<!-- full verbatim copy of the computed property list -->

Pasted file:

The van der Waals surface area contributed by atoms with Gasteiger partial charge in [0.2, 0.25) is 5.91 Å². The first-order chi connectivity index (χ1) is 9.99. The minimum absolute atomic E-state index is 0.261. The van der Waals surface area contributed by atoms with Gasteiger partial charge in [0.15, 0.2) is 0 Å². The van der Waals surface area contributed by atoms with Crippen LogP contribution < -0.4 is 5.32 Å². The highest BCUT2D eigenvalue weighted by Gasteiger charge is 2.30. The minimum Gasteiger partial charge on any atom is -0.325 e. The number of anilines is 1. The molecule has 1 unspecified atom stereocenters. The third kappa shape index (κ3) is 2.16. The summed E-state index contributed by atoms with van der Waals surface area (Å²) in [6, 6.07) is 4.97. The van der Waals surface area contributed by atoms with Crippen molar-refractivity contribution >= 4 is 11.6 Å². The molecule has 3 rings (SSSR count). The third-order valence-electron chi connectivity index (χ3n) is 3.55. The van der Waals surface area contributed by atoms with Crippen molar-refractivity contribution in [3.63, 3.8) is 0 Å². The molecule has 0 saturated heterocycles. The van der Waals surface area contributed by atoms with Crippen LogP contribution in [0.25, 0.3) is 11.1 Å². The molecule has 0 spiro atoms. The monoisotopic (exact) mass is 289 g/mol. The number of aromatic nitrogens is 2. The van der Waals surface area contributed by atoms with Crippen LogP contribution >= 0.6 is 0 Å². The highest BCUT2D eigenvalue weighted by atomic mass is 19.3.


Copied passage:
The van der Waals surface area contributed by atoms with Gasteiger partial charge in [0.2, 0.25) is 5.91 Å². The first-order chi connectivity index (χ1) is 9.99. The minimum absolute atomic E-state index is 0.261. The van der Waals surface area contributed by atoms with Gasteiger partial charge in [0.15, 0.2) is 0 Å². The van der Waals surface area contributed by atoms with Crippen LogP contribution < -0.4 is 5.32 Å². The highest BCUT2D eigenvalue weighted by Gasteiger charge is 2.30. The minimum Gasteiger partial charge on any atom is -0.325 e. The number of anilines is 1. The molecule has 1 unspecified atom stereocenters. The third kappa shape index (κ3) is 2.16. The summed E-state index contributed by atoms with van der Waals surface area (Å²) in [6, 6.07) is 4.97. The van der Waals surface area contributed by atoms with Crippen molar-refractivity contribution >= 4 is 11.6 Å². The molecule has 3 rings (SSSR count). The third-order valence-electron chi connectivity index (χ3n) is 3.55. The van der Waals surface area contributed by atoms with Crippen molar-refractivity contribution in [3.63, 3.8) is 0 Å². The molecule has 0 saturated heterocycles. The van der Waals surface area contributed by atoms with Crippen LogP contribution in [0.25, 0.3) is 11.1 Å². The molecule has 0 spiro atoms. The monoisotopic (exact) mass is 289 g/mol. The number of aromatic nitrogens is 2. The van der Waals surface area contributed by atoms with Crippen LogP contribution >= 0.6 is 0 Å². The highest BCUT2D eigenvalue weighted by atomic mass is 19.3.